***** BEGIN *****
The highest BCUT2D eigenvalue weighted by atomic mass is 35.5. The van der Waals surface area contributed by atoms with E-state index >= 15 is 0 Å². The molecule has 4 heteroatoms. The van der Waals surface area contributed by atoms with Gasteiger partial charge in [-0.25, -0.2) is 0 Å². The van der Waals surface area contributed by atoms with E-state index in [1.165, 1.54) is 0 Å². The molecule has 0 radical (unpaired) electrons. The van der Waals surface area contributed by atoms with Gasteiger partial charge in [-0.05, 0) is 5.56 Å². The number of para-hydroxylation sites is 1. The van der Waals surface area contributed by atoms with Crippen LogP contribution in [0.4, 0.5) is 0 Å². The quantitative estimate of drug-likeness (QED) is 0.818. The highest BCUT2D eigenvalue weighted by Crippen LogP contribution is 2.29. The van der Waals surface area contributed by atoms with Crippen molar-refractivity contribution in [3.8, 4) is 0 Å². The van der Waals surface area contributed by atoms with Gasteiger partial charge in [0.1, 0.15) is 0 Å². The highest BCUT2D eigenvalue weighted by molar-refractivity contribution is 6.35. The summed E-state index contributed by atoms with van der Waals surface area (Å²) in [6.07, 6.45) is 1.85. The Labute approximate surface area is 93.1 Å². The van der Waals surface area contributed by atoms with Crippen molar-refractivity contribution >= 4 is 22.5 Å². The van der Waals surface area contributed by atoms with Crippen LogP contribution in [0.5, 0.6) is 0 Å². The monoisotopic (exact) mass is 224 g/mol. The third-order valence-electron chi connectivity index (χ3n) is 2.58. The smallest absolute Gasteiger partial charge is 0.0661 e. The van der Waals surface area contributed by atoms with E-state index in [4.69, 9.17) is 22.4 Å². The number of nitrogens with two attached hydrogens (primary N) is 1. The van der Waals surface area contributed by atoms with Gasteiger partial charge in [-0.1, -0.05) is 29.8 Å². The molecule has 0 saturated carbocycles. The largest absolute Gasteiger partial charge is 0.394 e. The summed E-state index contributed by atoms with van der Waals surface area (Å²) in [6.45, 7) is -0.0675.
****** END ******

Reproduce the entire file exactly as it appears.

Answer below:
The highest BCUT2D eigenvalue weighted by atomic mass is 35.5. The van der Waals surface area contributed by atoms with E-state index >= 15 is 0 Å². The molecule has 4 heteroatoms. The van der Waals surface area contributed by atoms with Gasteiger partial charge in [-0.25, -0.2) is 0 Å². The van der Waals surface area contributed by atoms with E-state index in [1.165, 1.54) is 0 Å². The molecule has 0 radical (unpaired) electrons. The van der Waals surface area contributed by atoms with Gasteiger partial charge in [-0.05, 0) is 5.56 Å². The number of para-hydroxylation sites is 1. The van der Waals surface area contributed by atoms with Crippen LogP contribution in [0.4, 0.5) is 0 Å². The quantitative estimate of drug-likeness (QED) is 0.818. The highest BCUT2D eigenvalue weighted by Crippen LogP contribution is 2.29. The van der Waals surface area contributed by atoms with Crippen molar-refractivity contribution in [3.8, 4) is 0 Å². The van der Waals surface area contributed by atoms with Gasteiger partial charge in [0.1, 0.15) is 0 Å². The highest BCUT2D eigenvalue weighted by molar-refractivity contribution is 6.35. The summed E-state index contributed by atoms with van der Waals surface area (Å²) in [6.07, 6.45) is 1.85. The Labute approximate surface area is 93.1 Å². The van der Waals surface area contributed by atoms with Crippen molar-refractivity contribution >= 4 is 22.5 Å². The van der Waals surface area contributed by atoms with Crippen LogP contribution in [0.5, 0.6) is 0 Å². The monoisotopic (exact) mass is 224 g/mol. The third-order valence-electron chi connectivity index (χ3n) is 2.58. The smallest absolute Gasteiger partial charge is 0.0661 e. The van der Waals surface area contributed by atoms with E-state index in [4.69, 9.17) is 22.4 Å². The number of nitrogens with two attached hydrogens (primary N) is 1. The van der Waals surface area contributed by atoms with Gasteiger partial charge in [-0.1, -0.05) is 29.8 Å². The molecule has 0 saturated carbocycles. The largest absolute Gasteiger partial charge is 0.394 e. The summed E-state index contributed by atoms with van der Waals surface area (Å²) in [6.45, 7) is -0.0675.